How To Make Lacing Cards to Teach Kids Fine Motor Skills and Sewing Skills
By Jackie Currie, Happy Hooligans
Jan 23, 2019
A homemade lacing card is easy to make, and a great teaching tool for kids of all ages. For toddlers and preschoolers, a lacing card helps to strengthen pincer grip and fine motor abilities. For older children, a lacing card provides a safe way to learn and experiment with basic sewing stitches. Because you can make them in any shape at all, they’re fun to make for whatever theme or holiday you’re focusing on with your kids. And when you involve the kids in making them, they get a chance to be creative as well.
Lately, my older hooligans have shown a keen interest in learning how to sew, so I thought some homemade lacing cards would be a great way to teach them some basic sewing stitches. Younger kids can use these cards to practice basic lacing and weaving skills. The winter mitt shape is perfect if your’re focusing on a winter clothing theme with your little ones this month.
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I made the shapes up in advance, and punched the holes in them because punching through cardboard is still a little to hard for my gang to do. Then I handed them over to the kids for decorating.
They turned them into colourful winter mitts with paint and ribbon scraps, and they've been practicing their sewing and lacing skills ever since.
What You'll Need
- white printer paper
- thin cardboard (a cereal box works great)
- glue stick
- hole punch
- paint and paintbrushes
- child's sewing needle
How They're Made
To make our lacing cards, I first drew a mitten template on a piece of paper, and I cut it out.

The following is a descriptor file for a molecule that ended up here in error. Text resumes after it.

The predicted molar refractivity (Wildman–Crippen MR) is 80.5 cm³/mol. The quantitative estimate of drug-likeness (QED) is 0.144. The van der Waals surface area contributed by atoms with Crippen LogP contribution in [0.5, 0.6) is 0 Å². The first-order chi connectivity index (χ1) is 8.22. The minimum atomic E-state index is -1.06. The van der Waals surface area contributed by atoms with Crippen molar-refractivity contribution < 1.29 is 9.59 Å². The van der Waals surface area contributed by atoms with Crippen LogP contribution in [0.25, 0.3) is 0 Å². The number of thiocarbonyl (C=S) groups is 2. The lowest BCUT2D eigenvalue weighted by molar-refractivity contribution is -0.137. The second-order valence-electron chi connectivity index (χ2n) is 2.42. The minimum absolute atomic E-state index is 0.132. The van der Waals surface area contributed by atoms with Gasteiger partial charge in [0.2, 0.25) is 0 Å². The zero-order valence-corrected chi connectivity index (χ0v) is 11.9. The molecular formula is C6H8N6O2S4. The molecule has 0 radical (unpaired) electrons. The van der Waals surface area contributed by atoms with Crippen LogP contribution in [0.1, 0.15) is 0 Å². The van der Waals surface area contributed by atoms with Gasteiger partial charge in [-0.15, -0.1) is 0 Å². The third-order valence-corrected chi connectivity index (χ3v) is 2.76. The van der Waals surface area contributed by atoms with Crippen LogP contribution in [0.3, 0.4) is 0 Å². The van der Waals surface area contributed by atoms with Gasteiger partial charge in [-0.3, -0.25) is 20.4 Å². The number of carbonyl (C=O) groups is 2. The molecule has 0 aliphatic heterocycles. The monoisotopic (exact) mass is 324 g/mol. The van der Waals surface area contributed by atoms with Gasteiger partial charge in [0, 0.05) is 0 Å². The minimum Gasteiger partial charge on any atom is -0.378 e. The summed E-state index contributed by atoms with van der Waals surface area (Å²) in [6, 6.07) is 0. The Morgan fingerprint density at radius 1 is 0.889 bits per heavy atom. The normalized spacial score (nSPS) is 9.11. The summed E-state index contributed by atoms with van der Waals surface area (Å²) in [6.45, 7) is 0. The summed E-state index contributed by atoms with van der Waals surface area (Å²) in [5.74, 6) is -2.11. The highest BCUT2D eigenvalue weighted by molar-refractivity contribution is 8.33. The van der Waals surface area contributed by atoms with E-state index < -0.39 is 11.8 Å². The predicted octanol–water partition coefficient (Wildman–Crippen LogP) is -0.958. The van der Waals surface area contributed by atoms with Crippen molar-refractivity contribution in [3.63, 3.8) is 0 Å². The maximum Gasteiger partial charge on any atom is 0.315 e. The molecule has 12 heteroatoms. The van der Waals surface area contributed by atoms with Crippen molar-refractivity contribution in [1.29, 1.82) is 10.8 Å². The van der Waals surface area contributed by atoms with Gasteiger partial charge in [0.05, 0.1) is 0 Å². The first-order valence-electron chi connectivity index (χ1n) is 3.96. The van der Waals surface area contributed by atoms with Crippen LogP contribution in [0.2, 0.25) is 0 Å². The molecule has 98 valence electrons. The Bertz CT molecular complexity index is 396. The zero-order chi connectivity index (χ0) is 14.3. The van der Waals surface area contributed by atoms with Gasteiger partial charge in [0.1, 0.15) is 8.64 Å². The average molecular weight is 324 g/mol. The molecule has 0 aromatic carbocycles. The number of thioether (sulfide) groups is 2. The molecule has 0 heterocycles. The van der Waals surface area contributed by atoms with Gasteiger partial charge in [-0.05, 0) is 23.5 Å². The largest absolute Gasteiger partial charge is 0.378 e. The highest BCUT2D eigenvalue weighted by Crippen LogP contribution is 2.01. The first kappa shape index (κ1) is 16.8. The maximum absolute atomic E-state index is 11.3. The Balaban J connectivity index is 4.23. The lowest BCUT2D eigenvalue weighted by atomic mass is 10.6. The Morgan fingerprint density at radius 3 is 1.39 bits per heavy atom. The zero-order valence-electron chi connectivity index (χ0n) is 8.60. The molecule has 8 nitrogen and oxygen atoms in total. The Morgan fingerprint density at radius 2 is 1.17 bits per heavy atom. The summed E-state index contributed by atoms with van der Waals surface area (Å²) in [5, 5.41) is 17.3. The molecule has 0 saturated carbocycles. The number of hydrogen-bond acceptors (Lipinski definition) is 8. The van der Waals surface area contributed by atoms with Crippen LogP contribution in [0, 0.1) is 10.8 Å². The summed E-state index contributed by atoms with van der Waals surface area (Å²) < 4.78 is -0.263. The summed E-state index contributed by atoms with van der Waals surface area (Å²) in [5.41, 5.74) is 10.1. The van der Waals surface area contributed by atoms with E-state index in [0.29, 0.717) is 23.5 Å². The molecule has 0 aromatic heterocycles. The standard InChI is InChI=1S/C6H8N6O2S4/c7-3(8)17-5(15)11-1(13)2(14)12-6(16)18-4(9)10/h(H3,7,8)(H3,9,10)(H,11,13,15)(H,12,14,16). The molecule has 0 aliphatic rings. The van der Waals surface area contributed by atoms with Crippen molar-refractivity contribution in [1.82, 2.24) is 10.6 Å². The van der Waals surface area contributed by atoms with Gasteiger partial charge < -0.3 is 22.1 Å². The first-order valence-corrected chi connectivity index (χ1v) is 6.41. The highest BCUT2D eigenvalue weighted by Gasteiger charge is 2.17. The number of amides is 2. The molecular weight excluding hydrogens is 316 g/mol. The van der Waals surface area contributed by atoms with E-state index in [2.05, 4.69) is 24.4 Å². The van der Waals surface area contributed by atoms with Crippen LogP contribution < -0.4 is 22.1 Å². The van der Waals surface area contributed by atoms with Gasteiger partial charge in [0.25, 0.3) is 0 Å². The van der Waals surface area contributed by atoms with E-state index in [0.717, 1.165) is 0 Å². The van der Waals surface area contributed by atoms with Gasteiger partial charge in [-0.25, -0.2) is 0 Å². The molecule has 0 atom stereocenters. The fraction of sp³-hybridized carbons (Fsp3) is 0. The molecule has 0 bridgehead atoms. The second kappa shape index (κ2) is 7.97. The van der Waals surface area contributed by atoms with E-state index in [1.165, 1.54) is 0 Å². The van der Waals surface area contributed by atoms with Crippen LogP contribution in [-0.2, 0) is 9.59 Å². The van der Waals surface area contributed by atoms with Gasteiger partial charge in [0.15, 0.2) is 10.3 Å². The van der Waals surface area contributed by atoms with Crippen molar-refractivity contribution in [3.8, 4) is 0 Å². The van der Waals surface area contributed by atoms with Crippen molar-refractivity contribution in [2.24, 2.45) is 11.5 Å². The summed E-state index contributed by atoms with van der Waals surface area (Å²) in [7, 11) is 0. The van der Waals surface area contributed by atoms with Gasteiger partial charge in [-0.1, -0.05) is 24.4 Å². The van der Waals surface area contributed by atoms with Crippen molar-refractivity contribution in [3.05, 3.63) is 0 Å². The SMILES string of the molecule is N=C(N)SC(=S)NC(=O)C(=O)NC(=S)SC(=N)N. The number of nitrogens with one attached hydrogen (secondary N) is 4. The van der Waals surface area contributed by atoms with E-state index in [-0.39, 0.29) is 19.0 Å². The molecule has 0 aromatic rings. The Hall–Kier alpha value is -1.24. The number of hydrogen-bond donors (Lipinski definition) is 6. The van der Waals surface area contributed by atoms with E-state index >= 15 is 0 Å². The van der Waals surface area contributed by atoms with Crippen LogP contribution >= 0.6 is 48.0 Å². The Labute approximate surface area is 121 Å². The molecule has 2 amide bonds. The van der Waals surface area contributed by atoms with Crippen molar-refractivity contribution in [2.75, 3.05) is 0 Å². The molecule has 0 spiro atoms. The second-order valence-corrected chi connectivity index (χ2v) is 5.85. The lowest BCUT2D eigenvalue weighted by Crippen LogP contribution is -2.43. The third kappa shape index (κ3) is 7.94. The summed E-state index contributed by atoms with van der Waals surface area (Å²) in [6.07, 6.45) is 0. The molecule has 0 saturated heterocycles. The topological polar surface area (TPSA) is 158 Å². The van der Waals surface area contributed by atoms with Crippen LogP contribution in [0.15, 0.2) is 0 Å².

Next, I traced the template onto white paper to make as many mittens as we would need.
I used a glue stick to glue the paper to a thin piece of cardboard, and then I cut out the mitten shapes. I finished by punching holes all around the edges of the mittens.
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Then I handed the mittens over to the kids so they could decorate them.
The older kids glued strips of ribbon across their mitten cards and cut off any excess that extended beyond the edge of the card. The younger children simply decorated their ribbon cards with paint.
When the glue and paint had dried, their mitten cards were ready for lacing. I provided yarn in various textures and colours for the kids to lace with.
The younger children enjoyed lacing randomly, weaving back and forth across their card, while the older kids followed the outline of their card, practicing specific sewing stitches like the running stitch, overstitch and backstitch.
The lovely thing about these lacing cards is no matter how the lacing is done, the end result always looks like a pretty winter mitten.
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